Still referring to FIG. 1, the DC offset removal circuit 14 includes a DC offset determiner 20 that determines the amount of undesired DC offset present in the AC signal. The undesired DC offset as determined by the determiner 20 takes the form of an averaged DC offset, shown as averaged DC offset 22 for a single clock cycle, or an averaged DC offset 22′ for more than a single clock cycle (also referred to herein as a cycle-averaged DC offset 22′), as will be described later. The DC offset removal circuit 14 further includes a device, shown here as amplifier 24, to separate the undesired DC effect from the sensed AC signal voltage 16. The amplifier 24 receives as inputs the sensed AC signal voltage 16 and the averaged DC offset 22 (or cycle-averaged DC offset 22′). It then subtracts the averaged DC offset 22 (or cycle-averaged DC offset 22′) from the sensed AC signal voltage 16 to produce the output voltage Vout 18 at its output, thus effectively removing undesired DC offset introduced as a result of sensing a magnetic field. By canceling or minimizing the effects of hysteresis exhibited, by MR sensors in this manner, even very small signals can be accurately measured.

In one embodiment, the sensor 10 is implemented with a sensor integrated circuit (IC) 26 that has pins, terminals or leads 28, labeled 28 a, 28 b and 28 c, Lead 28 a is a VCC pin to connect to a power supply 30, lead 28 b is a sensor output Vout pin to enable an external application device to receive or monitor the sensor output voltage Vout 18, and lead 28 c is a ground (GND) pin to connect to ground 32, as shown. A decoupling capacitor 34 is connected between the power supply 30 and ground 32. Power is supplied to the IC 26 through the VCC pin 28 a, which is connected internally to a voltage regulator 36. The voltage regulator 36 supplies a substantially constant voltage to subcircuits of the sensor IC 26. Subcircuits such as the magnetic field sensor 12 and DC offset removal circuit 14, obtain power from the voltage regulator 30. A zener diode 38 is provided between the supply side of the voltage regulator 36 and ground to protect the voltage regulator if the supply side is shorted to ground. The GND pin 28 c is connected internally to provide a ground connection for subcircuits of the sensor. Other circuitry, such as control and clock generation, for example, has been eliminated from the figure for purposes of simplification.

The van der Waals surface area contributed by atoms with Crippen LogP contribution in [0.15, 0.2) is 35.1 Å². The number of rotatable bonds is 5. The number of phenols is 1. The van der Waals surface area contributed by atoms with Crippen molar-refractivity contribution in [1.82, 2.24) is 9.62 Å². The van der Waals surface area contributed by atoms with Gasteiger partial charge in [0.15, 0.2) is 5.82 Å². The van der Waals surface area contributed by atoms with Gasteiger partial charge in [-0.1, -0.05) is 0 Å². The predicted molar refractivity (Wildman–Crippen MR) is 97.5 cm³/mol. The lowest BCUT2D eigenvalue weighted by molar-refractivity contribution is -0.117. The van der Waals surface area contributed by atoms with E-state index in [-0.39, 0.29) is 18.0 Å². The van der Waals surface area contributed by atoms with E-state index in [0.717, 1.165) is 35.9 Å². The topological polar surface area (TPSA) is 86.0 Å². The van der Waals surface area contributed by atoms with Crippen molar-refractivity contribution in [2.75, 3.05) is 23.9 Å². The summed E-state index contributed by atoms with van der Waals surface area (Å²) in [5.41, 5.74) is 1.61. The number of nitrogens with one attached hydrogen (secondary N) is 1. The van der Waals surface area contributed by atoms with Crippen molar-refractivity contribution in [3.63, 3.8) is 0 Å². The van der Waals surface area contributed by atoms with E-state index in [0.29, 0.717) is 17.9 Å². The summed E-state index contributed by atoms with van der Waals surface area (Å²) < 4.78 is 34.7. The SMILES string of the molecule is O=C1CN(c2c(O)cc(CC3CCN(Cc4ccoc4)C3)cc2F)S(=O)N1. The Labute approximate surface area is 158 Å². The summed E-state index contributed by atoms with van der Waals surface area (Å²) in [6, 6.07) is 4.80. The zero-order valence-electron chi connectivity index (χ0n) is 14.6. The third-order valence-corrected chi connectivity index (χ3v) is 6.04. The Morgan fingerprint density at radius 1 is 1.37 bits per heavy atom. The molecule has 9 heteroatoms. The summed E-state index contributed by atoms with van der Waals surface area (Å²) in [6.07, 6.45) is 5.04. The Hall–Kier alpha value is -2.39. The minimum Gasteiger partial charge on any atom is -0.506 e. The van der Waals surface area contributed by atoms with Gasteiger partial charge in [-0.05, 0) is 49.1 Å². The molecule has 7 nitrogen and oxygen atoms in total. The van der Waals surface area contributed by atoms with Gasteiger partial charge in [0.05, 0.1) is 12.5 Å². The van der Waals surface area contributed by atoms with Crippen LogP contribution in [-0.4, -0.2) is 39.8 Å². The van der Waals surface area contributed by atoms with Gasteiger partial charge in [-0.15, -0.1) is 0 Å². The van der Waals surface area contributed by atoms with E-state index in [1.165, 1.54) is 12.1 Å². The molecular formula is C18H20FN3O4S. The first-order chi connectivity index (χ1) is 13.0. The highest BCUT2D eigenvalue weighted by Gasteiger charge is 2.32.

Referring to FIG. 2, in one exemplary embodiment, the magnetic field sensor 12 is shown as a current sensor. The current sensor 12 includes a conductor 40 and a magnetic core 42. The conductor 40 provides a conduction path between end terminals IP+ and IP−. In an IC implementation, the end terminals may appear as additional I/O pins of the IC. The current sensor 12 is depicted as a simple AC current measuring, closed-loop current sensor. It includes a sensing device 44 that is located near the conductor 40. Applied current flowing through the conductor 40 generates a magnetic field 46, which is sensed by the sensing device 44 and converted to a proportional voltage. The current sensor 12 further includes an operational amplifier 41, which is coupled to the sensing device 44 and a back-biasing circuit 50 that is coupled to the amplifier 48 and the sensing device 44.